Paulstown Boxing Club is in a standoff with the local development association over its plans to improve facilities for the club’s female members.
Club members have said they are being impeded in their efforts to build female changing rooms, and now risk losing a €25,000 grant allocated to it for that purpose. The dispute is unfolding in the shadow of a historic moment for the club as its most famous son, Darren O’ Neill, prepares to represent Ireland in the Olympic Games.
Following the Paulstown man’s high-profile successes, the club has seen a surge in members in recent months. Many of these are young women – two of whom are now national champions.
The club has nine female boxers, who currently change in the toilets due to lack of private changing rooms. Following a visit to the club, the Irish Amateur Boxing Association allocated a €25,000 grant to provide an extension with changing facilities for the female boxers.
But the club says that the Paulstown Development Association, which controls the community facility in which the club is based, has been less than helpful in progressing plans. There are fears now that the grant allocation will be withdrawn or allocated elsewhere if it is not used soon.
“We have the funding still, but we don’t know how long we can hold onto it,” said Carmel O’Neill, mother of Olympian Darren. “It would be a huge shame if we were to lose this.”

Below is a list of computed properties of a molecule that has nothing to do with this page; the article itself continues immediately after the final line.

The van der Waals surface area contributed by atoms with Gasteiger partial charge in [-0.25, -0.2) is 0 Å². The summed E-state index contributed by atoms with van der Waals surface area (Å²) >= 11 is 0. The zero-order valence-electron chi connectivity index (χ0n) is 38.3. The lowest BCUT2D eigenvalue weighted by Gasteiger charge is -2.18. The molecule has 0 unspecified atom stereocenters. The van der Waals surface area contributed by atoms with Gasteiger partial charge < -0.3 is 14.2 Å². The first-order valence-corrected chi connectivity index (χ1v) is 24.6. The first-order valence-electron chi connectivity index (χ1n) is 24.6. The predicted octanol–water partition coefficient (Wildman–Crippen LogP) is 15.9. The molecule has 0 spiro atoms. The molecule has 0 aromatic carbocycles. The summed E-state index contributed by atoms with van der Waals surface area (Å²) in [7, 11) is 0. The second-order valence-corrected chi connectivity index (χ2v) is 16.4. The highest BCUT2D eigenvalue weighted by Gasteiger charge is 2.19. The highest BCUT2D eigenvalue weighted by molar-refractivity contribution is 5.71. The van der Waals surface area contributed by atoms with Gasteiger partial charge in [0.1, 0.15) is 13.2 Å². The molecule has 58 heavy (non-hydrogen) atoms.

However, Paulstown Development Association chairman Ben Healy has dismissed the notion that the present female changing facilities are inadequate. He points to the two hurling changing rooms in the community centre, which he says should be used instead.
Mr Healy says that a meeting will take place in mid-July, at which time the issue may be put to a public vote within the parish. But the club says that the issue is simply being kicked further down the road, with requests for meetings being constantly deferred.
The initial obstacle in the process was that the development association specified any extension must have an apex roof. Such a roof would have cost the club an additional €6,500 to build than what was envisaged, and this was over-budget.
However, Ms O’Neill now says the club has now agreed to the roof, following consultations with engineer Jim Kiely.
“We don’t want to fall out with people over this, we just want to develop boxing here,” she said. “We are not looking for a penny from them, but they should be trying to help us – they are a development association.”
This year, the club is celebrating the 40th anniversary of its founding. Head coach Ollie O’ Neill has been a member of the club since its foundation in 1972, and says he cannot understand what the obstacles are.
“If we could just get these (rooms), we have a very, very small space, and this would make a huge difference,” he said.
Cllr Michael O’ Brien (Lab) says it is up to the two groups to resolve their difference and progress the project.
“It would be a real shame if we cannot get a consensus on this,” he said. “It is a fantastic setup, and we have to be proud of what the club has done. I sincerely hope that sense will prevail and this can be resolved.”
The issue of funding to boxing clubs has taken centre stage in recent weeks, following Taoiseach Enda Kenny’s visit to world champion boxer Katie Taylor’s club in Bray. The Taoiseach was said to be shocked when he discovered that the club has neither a toilet nor a shower.